Down three with the shot clock off, what happened? Rookie point guard Greivis Vasquez, just inserted into the game, nailed a fading, shot-put-style three to tie it up again. It was a shot that rendered Conley's end-of-regulation shocker almost mundane by comparison. A defensive stop later, Griz forward Shane Battier was running to the bench, pumping his fists at fans and smiling in disbelief.

Double Overtime

Here, with Thunder guards Westbrook and Harden throwing punches, the Grizzlies just held ground: A Battier baseline floater after rebounding his own three-point miss. A ballsy, twisting hoop-and-harm from Vasquez. A tip-in from Gasol. But this time the period ended with a whimper, not a bang — a physical, desperate, volleyball-like scrum under the rim in which Zach Randolph and Gasol missed three point-blank shots, failing to break a 119-119 tie.

Triple Overtime

And then, 58 minutes into what ended up being a 63-minute game, it came to this: The Thunder closed with two all-star perimeter scorers and shot-creators in Durant and Westbrook — both 22 years old, 1st and 13th in the league in scoring this season, respectively.

The Grizzlies, their two most talented guards fouled out, played the final 10 minutes with a gutsy rookie point guard and two shooting guards — Allen and Sam Young — with shaky shots and shakier handles.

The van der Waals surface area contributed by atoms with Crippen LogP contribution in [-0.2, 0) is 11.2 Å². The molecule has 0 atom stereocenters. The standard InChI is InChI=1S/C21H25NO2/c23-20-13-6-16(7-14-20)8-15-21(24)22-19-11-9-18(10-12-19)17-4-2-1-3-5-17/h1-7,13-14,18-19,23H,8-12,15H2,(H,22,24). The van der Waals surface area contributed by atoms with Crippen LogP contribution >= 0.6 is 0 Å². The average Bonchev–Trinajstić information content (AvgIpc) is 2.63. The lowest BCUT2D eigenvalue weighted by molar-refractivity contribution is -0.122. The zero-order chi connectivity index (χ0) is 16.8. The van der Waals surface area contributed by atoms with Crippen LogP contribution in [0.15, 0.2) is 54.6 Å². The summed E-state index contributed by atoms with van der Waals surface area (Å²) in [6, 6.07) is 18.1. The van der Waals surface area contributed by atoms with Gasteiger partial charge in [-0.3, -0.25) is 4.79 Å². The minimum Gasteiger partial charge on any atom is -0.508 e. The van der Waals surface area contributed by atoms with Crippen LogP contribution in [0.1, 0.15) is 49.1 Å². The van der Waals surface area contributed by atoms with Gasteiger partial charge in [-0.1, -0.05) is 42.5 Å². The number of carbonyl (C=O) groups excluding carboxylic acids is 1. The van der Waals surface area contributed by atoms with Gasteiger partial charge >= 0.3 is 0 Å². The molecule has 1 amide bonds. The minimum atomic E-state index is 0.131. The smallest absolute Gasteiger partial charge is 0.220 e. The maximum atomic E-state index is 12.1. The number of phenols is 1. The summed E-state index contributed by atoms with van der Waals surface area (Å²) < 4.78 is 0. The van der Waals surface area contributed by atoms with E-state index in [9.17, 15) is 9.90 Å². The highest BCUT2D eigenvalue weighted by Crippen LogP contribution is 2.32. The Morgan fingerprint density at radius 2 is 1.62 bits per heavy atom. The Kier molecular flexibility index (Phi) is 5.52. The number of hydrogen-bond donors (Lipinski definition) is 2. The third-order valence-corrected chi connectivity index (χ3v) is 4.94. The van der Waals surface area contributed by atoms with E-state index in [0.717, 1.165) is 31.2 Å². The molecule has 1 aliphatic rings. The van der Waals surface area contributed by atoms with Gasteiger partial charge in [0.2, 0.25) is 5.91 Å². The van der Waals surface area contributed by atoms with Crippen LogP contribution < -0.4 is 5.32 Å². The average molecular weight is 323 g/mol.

Instead, the Grizzlies were trying to win by relying on their bigs, Gasol and Randolph, who, by the end, had carried their combined 525 pounds though 57 and 56 minutes of elbow-to-elbow combat against a deep, physical Thunder frontline.

Randolph and Gasol had been terrific. In regulation: 49 points and 29 rebounds on 17-33 shooting. Though 15 minutes of overtime in which Gasol played every second and Randolph sat for only about thirty: 3-12 from the floor. Durant and Westbrook in overtime? 22 points on 8-14 shooting.

Great young shot-makers against rookies and non-scorers. Bone-tired bigs trying to keep up. 63 minutes of basketball.

This game contained multitudes, but the shape of its denouement was no mystery.

And so fans are left with an unforgettable game that ended in disappointment. A potential seroes backbreaker for a team that now must recover to win two of three, one of them, at least, on the road.

But that can wait for Wednesday, when the Grizzlies return to Oklahoma City for Game 5.

For now, Tony Allen, you're right: This was a tremendous showcase for fans, a testament to the breadth of NBA basketball at its very best. And, yes, there are no moral victories at this point in the season. Those fans holding up their "BELIEVE" signs tonight wouldn't have bought into this team so totally if it were content with a good effort. If it weren't upset with this loss.

But in a playoff run ultimately more about basketball fans — and the city itself — than about basketball players, let's let a fan have the last say about this one, have the last say about a player who sat, in quiet anger, at his locker after the game.

As the final buzzer sounded and fans began to file out, a long-time season ticket holder sitting just to my left stood, applauding. Another longtime fan walked by, catching his eye. The fan standing and clapping looked down, "Could you try any harder than that?," he asked. "I don't believe I could."